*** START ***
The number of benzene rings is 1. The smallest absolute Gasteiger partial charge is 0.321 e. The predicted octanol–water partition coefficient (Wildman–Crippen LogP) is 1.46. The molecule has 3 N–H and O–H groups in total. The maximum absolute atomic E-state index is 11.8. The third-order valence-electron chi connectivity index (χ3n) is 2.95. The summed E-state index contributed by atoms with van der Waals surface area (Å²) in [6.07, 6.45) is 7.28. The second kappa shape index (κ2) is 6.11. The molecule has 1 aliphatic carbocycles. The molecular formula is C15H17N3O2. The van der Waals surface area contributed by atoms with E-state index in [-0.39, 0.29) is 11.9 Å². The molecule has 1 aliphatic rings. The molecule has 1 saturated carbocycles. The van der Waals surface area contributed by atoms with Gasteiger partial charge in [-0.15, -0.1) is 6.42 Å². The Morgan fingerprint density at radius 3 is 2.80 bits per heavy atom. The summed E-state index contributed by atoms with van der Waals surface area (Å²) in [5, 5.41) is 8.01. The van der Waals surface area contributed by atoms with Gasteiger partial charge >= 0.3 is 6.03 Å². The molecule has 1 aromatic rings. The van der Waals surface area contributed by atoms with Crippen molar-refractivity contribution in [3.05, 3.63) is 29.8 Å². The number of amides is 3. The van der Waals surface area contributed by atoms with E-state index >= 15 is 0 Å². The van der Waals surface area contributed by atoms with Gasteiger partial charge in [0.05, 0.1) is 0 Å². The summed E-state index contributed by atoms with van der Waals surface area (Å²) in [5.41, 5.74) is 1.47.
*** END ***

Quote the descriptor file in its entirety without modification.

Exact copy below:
The number of benzene rings is 1. The smallest absolute Gasteiger partial charge is 0.321 e. The predicted octanol–water partition coefficient (Wildman–Crippen LogP) is 1.46. The molecule has 3 N–H and O–H groups in total. The maximum absolute atomic E-state index is 11.8. The third-order valence-electron chi connectivity index (χ3n) is 2.95. The summed E-state index contributed by atoms with van der Waals surface area (Å²) in [6.07, 6.45) is 7.28. The second kappa shape index (κ2) is 6.11. The molecule has 1 aliphatic carbocycles. The molecular formula is C15H17N3O2. The van der Waals surface area contributed by atoms with E-state index in [-0.39, 0.29) is 11.9 Å². The molecule has 1 aliphatic rings. The molecule has 1 saturated carbocycles. The van der Waals surface area contributed by atoms with Gasteiger partial charge in [-0.15, -0.1) is 6.42 Å². The Morgan fingerprint density at radius 3 is 2.80 bits per heavy atom. The summed E-state index contributed by atoms with van der Waals surface area (Å²) in [5, 5.41) is 8.01. The van der Waals surface area contributed by atoms with Gasteiger partial charge >= 0.3 is 6.03 Å². The molecule has 1 aromatic rings. The van der Waals surface area contributed by atoms with Crippen molar-refractivity contribution in [3.05, 3.63) is 29.8 Å². The number of amides is 3. The van der Waals surface area contributed by atoms with E-state index >= 15 is 0 Å². The van der Waals surface area contributed by atoms with Gasteiger partial charge in [0.05, 0.1) is 0 Å². The summed E-state index contributed by atoms with van der Waals surface area (Å²) in [5.41, 5.74) is 1.47.